The Tax Cuts and Jobs Act introduced many new tax deductions. However, it also introduced several provisions that have the ability to raise taxable income. One of the biggest changes involves interest expenses. Certain companies may need to limit how much of their business interest they can actually deduct against gross receipts.
While the limitation applies to companies that have $25,000,000 or more of gross receipts or is a tax shelter, it also affects syndicates. Syndicates are any business where 35 per cent of a company’s losses pass-through to a partner or S Corporation shareholder. This webinar will discuss this little oddity and how to avoid the limitations in this case.
The calculation for the limitations is also complicated. There are many different things a preparer needs to look at to determine exactly how much of the business interest will be limited. If the business interest is limited, we will also look at what happens to the interest in future years. Also covered in this webinar will be how to determine if a company is subject to the business interest limitations, and calculating the business interest limitation.
This presentation will look at the new IRC 163(j) business income deductions. It will cover:
This new limitation can severely change a company’s taxable income. It’s important to figure out if a business will be limited in their interest expense deductions on their taxes. If they are, it could change their debt or equity discussions in financing a company. If the limitation applies, then it will be important for the company to consider equity as a way to raise funds since there is no deduction. In addition, figuring out the limitation correctly will limit IRS exposure at audit.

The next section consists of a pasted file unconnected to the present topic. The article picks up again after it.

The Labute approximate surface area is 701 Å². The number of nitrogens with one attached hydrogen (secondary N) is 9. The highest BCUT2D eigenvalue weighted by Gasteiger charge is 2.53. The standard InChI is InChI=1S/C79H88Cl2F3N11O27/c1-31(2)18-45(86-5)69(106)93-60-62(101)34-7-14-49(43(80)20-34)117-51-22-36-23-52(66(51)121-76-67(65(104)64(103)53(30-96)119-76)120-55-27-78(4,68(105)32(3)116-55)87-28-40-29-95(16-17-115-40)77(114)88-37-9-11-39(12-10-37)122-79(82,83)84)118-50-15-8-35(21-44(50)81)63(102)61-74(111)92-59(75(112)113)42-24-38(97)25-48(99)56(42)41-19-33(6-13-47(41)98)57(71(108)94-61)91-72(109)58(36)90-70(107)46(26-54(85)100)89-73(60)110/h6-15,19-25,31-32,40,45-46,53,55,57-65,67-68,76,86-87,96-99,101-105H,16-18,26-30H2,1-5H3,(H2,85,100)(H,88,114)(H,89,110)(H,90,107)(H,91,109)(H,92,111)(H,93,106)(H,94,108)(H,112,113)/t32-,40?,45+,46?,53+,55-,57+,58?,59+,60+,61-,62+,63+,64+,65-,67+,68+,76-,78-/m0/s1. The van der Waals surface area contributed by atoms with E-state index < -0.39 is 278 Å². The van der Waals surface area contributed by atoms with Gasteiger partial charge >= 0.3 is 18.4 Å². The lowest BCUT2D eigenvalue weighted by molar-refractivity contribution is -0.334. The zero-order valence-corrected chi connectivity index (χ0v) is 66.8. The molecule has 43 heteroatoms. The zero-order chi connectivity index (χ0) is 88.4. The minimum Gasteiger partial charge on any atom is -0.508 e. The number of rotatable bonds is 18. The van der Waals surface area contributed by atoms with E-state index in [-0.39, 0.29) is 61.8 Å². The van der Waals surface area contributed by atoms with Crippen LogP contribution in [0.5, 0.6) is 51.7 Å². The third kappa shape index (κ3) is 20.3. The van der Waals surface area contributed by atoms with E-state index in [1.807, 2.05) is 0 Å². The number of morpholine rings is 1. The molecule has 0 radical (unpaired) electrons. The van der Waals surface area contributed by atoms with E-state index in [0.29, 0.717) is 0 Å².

Nick Preusch CPA, JD, LLM, is a tax manager with PBMares, LLP. Nick has participated in helping high wealth individual and large business entities with complex tax compliance, along with specializing in international, non-for-profit tax issues, and tax ethics issues.
Nick has also worked with the Internal Revenue Service as a Revenue Agent and an Attorney with the IRS Office of Professional Responsibility. He is a graduate of Carthage College with a BS in Accounting and Business, the University of Connecticut with an MA in Accounting, Case Western Reserve University with a JD, and Georgetown University with an LLM in taxation. He has also authored publications for the AICPA’s Journal of Accountancy, AICPA’s Tax Advisor, NATP’s Tax Pro Journal, and CCH’s Journal of Tax Practice and Procedure. He also co-authored a textbook, Tax Preparer Penalties, and Circular 230 Enforcement, published by Thomson Reuters. He has lectured nationally on topics such as ethics, complex tax transactions, and IRS practice and procedure.
Currently, Nick is an adjunct professor at the University of Mary Washington. Nick has been recognized as the Top 5 Under 35 CPAs in Virginia by the VSCPA in 2017, CPA Practice Advisor’s Top 40 Under 40 in 2018, and is a member of the VSCPA’s Tax Advisory Committee, and the AICPA’s Tax Practice and Responsibilities Committee.